To collect our samples, we use a coring device…which is a fancy term for something that shoves sturdy 7 cm diameter plastic tubes down into the sediment. The tubes are approximately 60 cm-long sections of clear PVC pipe, and we push them as far down as we can. Then we pull up a sediment-filled core that ranges in length from 30-50 cm (that’s about the length of 2-6 bananas placed end to end). Once the core is removed, the clock is ticking for us to separate all our samples out and do our analyses as quickly as possible.
To buy some extra processing time, the first thing we do is dunk our entire sediment-filled PVC tube into a container of liquid nitrogen. The temperature of liquid nitrogen is -90 ˚C… which is cold enough to immediately freeze our samples on contact! We freeze our samples because it slows down or stops essentially all chemical and biological activity and preserves important molecules like DNA (deoxyribonucleic acid) and RNA (ribonucleic acid) that, once collected, can give us clues into what microbes are present in our system. Once our cores are frozen, we transfer them into our oxygen free tent, and remove the full core and separate sections of it based upon depth below the water line, sediment type, or other distinguishing features. We collect some samples to send off to labs for DNA or RNA sequencing. Other samples are collected to bring back to our labs to determine what minerals are present, and for further analysis of other chemical components present in sediment cores.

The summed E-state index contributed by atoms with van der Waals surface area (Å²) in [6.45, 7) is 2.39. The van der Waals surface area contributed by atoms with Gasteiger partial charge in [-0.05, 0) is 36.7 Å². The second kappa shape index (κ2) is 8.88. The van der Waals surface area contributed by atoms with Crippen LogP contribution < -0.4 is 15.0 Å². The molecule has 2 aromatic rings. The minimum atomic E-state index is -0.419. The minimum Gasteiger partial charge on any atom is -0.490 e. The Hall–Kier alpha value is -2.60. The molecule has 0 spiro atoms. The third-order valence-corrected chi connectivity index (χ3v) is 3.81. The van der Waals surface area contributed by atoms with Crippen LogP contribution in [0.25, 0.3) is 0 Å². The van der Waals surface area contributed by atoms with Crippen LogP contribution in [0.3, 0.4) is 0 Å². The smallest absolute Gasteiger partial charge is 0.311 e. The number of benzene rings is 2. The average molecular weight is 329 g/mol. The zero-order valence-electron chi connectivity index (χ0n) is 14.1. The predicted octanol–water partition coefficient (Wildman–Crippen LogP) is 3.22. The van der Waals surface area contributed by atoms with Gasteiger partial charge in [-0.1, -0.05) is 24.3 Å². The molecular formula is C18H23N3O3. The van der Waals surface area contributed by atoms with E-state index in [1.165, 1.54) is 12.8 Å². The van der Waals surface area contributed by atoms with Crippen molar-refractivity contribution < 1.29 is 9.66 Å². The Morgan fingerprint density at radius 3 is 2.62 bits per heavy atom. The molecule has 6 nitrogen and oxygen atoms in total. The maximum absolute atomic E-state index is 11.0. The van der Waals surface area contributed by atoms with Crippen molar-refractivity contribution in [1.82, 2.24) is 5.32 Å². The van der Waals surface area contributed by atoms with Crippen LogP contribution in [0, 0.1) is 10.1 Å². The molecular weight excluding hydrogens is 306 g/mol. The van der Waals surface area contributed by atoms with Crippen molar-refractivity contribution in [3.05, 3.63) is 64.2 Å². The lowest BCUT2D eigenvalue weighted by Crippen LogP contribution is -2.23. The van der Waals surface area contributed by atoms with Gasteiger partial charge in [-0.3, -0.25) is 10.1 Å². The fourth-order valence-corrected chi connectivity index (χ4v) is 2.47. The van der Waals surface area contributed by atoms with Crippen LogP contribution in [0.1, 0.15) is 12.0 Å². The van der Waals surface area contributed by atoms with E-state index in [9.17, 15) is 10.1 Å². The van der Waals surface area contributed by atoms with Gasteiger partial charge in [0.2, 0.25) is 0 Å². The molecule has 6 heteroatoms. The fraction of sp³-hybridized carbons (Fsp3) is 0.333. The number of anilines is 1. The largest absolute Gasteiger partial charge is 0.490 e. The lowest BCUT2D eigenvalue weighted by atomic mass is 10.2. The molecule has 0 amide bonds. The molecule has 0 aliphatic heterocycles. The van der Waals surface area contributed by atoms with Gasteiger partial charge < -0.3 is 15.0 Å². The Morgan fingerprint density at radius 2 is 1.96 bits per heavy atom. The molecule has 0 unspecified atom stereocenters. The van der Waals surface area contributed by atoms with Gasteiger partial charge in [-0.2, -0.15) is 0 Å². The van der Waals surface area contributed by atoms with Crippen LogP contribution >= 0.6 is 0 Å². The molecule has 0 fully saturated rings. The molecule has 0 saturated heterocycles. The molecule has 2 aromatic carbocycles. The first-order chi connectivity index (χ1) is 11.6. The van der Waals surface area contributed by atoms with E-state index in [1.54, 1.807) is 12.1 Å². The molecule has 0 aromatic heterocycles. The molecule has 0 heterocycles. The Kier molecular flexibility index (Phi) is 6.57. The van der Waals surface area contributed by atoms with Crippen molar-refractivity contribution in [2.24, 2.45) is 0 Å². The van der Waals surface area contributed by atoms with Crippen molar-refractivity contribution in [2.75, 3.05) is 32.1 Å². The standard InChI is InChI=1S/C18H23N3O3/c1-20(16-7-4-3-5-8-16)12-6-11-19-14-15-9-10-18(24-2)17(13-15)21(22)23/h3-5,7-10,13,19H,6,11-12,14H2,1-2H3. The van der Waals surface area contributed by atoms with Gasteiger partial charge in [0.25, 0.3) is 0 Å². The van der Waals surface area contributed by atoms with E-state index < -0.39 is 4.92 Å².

We also collect some cores that we don’t freeze so that we can collect the porewater, the liquid filling all the spaces between sediment grains, and living microbes. The chemistry of the porewater is highly related to sediment microbial activity and geochemistry of the solid sediments. To collect the waters, we stick porous tubes into the sediment cores, and connect those tubes to vials that have a vacuum inside of them, the same mechanical process used when you have your blood drawn at the doctor’s office. To collect living microbes, we take small scoops of sediment and store them in a refrigerator until we get back to the lab and can use the sediment to inoculate microbial growth media. That’s how we eventually add to our microbial culture library, a collection of living microbes with various living strategies and traits that we keep at the museum for research and to lend out to other researchers all over the world.
For a comprehensive understanding of how minerals and microbes vary within the riparian wetland, we repeat procedures of collecting and processing core samples throughout the wetland and at intervals along predetermined lines known as transects, that cross streams and intersect important hydrologic features of the ecosystem. Often, we’ll return to field sites many times over the course of a year or multiple years, so we can better investigate how the microbial activity and geochemical processes change over time with the seasons, as a result of major storm events, or with other environmental factors.
Carla Rosenfeld is Assistant Curator of Earth Sciences at Carnegie Museum of Natural History.
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Carnegie Museum of Natural History Blog Citation InformationBlog author: Rosenfeld, Carla
Publication date: September 22, 2022